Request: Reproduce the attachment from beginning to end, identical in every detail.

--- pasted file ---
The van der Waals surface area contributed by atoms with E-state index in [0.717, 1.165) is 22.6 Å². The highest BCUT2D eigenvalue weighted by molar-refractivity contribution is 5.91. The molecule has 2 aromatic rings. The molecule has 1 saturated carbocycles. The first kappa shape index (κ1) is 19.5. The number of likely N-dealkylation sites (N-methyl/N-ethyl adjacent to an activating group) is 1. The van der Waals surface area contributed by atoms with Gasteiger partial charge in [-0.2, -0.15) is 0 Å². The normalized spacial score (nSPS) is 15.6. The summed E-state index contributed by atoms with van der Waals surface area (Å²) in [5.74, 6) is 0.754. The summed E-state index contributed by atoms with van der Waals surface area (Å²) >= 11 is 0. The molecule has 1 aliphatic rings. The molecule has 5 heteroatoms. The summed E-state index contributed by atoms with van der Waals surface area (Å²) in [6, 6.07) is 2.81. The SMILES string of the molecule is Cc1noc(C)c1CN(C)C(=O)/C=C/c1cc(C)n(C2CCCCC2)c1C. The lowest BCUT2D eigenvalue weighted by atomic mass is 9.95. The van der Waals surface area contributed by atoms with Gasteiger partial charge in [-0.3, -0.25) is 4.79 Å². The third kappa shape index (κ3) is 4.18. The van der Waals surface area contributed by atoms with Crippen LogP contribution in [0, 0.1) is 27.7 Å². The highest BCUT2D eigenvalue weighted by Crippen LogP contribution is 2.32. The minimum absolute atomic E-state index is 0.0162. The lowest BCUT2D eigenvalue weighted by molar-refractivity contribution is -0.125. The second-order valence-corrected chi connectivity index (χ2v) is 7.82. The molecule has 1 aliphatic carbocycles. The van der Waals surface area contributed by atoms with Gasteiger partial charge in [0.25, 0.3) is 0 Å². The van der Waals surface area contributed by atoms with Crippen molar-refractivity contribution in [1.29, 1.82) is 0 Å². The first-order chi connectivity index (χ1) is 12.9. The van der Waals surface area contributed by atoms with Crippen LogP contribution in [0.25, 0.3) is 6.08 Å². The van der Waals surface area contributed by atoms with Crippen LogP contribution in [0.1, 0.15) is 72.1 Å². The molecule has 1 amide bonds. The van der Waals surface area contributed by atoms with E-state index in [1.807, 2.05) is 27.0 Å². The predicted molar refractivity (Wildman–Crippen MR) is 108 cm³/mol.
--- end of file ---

The van der Waals surface area contributed by atoms with E-state index in [0.717, 1.165) is 22.6 Å². The highest BCUT2D eigenvalue weighted by molar-refractivity contribution is 5.91. The molecule has 2 aromatic rings. The molecule has 1 saturated carbocycles. The first kappa shape index (κ1) is 19.5. The number of likely N-dealkylation sites (N-methyl/N-ethyl adjacent to an activating group) is 1. The van der Waals surface area contributed by atoms with Gasteiger partial charge in [-0.2, -0.15) is 0 Å². The normalized spacial score (nSPS) is 15.6. The summed E-state index contributed by atoms with van der Waals surface area (Å²) in [5.74, 6) is 0.754. The summed E-state index contributed by atoms with van der Waals surface area (Å²) >= 11 is 0. The molecule has 1 aliphatic rings. The molecule has 5 heteroatoms. The summed E-state index contributed by atoms with van der Waals surface area (Å²) in [6, 6.07) is 2.81. The SMILES string of the molecule is Cc1noc(C)c1CN(C)C(=O)/C=C/c1cc(C)n(C2CCCCC2)c1C. The lowest BCUT2D eigenvalue weighted by atomic mass is 9.95. The van der Waals surface area contributed by atoms with Gasteiger partial charge in [-0.3, -0.25) is 4.79 Å². The third kappa shape index (κ3) is 4.18. The van der Waals surface area contributed by atoms with Crippen LogP contribution in [0, 0.1) is 27.7 Å². The highest BCUT2D eigenvalue weighted by Crippen LogP contribution is 2.32. The minimum absolute atomic E-state index is 0.0162. The lowest BCUT2D eigenvalue weighted by molar-refractivity contribution is -0.125. The second-order valence-corrected chi connectivity index (χ2v) is 7.82. The molecule has 1 aliphatic carbocycles. The van der Waals surface area contributed by atoms with Gasteiger partial charge in [0.25, 0.3) is 0 Å². The van der Waals surface area contributed by atoms with Crippen molar-refractivity contribution in [1.29, 1.82) is 0 Å². The first-order chi connectivity index (χ1) is 12.9. The van der Waals surface area contributed by atoms with Crippen LogP contribution in [0.25, 0.3) is 6.08 Å². The van der Waals surface area contributed by atoms with Crippen LogP contribution in [0.1, 0.15) is 72.1 Å². The molecule has 1 amide bonds. The van der Waals surface area contributed by atoms with E-state index in [1.807, 2.05) is 27.0 Å². The predicted molar refractivity (Wildman–Crippen MR) is 108 cm³/mol.